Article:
Each month, the OVPR highlights the past month’s sponsored research funding awarded to Tufts’ investigators, including both a list of funded awards and one or more featured project abstracts.
You can download the list of July and August’s awardees by clicking the button below. In July and August, Tufts researchers received 102 awards for extramural funding from federal, foundation, and corporate sponsors.
To submit a recent award to be highlighted, please use the "nominate a project" button below.
This month, we are highlighting two awards. The first names Dr. Ans Irfan as a Robert Wood Johnson Foundation Health Policy Research Scholar. His Mentor will be Dr. Beth Rosenberg, and his work is focused on translating research into health policy.
The second award is entitled ‘Retrotransposon assay for tick host bloodmeal identification’ and was awarded to Dr. Sam Telford III by the NIH. The project abstract is included below.
PI: Sam Telford III Funder: NIH Title: Retrotransposon assay for tick host bloodmeal identification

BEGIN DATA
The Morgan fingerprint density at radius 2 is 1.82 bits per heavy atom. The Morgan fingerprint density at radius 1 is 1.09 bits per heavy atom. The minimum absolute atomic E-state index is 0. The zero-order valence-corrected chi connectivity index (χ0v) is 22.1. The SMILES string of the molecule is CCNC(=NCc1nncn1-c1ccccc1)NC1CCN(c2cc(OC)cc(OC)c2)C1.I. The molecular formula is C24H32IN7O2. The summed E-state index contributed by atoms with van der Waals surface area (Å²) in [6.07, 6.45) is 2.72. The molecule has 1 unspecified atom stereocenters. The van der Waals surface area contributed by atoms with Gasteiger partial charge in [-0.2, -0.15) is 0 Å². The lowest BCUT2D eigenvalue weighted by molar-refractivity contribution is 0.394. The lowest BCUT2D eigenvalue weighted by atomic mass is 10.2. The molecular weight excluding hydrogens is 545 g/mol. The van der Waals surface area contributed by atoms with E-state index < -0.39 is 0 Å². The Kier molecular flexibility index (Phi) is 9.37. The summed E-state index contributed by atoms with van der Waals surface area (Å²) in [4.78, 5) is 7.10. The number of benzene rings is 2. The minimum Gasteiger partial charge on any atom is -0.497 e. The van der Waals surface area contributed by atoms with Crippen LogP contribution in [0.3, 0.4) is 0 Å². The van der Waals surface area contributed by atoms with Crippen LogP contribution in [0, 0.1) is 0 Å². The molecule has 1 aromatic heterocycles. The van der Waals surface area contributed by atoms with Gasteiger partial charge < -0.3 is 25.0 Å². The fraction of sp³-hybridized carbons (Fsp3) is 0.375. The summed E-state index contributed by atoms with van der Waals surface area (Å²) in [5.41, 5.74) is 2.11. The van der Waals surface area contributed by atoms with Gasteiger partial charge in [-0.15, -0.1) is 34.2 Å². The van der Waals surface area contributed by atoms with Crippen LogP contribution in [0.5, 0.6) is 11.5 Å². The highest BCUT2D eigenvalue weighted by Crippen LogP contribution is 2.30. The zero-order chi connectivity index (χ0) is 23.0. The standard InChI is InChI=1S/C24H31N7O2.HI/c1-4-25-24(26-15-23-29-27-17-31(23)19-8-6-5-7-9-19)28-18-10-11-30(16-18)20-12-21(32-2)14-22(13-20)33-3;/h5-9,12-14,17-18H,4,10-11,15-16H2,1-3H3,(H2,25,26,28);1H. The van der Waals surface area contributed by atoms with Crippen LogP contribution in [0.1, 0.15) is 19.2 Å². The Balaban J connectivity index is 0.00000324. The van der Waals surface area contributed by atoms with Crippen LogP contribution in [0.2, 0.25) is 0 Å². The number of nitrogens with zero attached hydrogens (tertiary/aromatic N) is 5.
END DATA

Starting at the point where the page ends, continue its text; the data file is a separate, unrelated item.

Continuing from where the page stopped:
Abstract: The public health burden due to Lyme disease continues to expand in the eastern United States. New interventions to reduce risk are needed to complement well-known methods such as acaricidal applications or personal protection. Reservoir targeted approaches such as oral vaccination, feed through acaricides or genetic modifications are currently under development or are being field tested. These newer strategies focus on the white footed mouse, Peromyscus leucopus, which is widely regarded as the main host for subadult deer ticks (Ixodes dammini or I. scapularis), the vector for Lyme disease and diverse other zoonotic infections in the northeastern U.S. Indeed, this mouse has been incriminated as the main northeastern U.S. reservoir host for the agent of Lyme disease (Borrelia burgdorferi) as well as for that of human babesiosis (Babesia microti) and deer tick virus encephalitis. However, the evidence that P. leucopus is the main host for subadult deer ticks is largely descriptive using indirect extrapolations and comprise limited observations from a small number of sites. The ideal means of incriminating a reservoir host is to determine the source of the bloodmeal that served to infect the vector but assays that have been described to date for ticks have been poorly reproducible or insensitive. Our overarching goal for this proposed project is to provide a means to better understand natural variability of the relative contribution of other host species on the transmission of the agent of Lyme disease. This is required to evaluate the costs and benefits of mouse targeted interventions. We have determined that host retrotransposons may be targeted by PCR assays and provide specific signatures of the bloodmeal taken by a tick in its previous stage, and now seek to refine and validate this mode of analysis. Accordingly, we seek to (1) develop and validate a sensitive, specific, simple and reproducible Retrotransposon assay for identifying the remnants of host bloodmeals in host-seeking nymphal deer ticks; (2) use this assay to determine whether the Peromyscus blood index (PBI) may vary across sites and within sites over time; and (3) experimentally confirm the PBI by undertaking interventions targeted to mice and assaying host seeking nymphal deer ticks thereafter to determine whether there has been a shift in hosts. Although our immediate goal is to provide a solid rationale for mouse targeted interventions against Lyme disease, the assay itself could be adapted to better understand the mode of perpetuation of diverse other tick-borne zoonoses.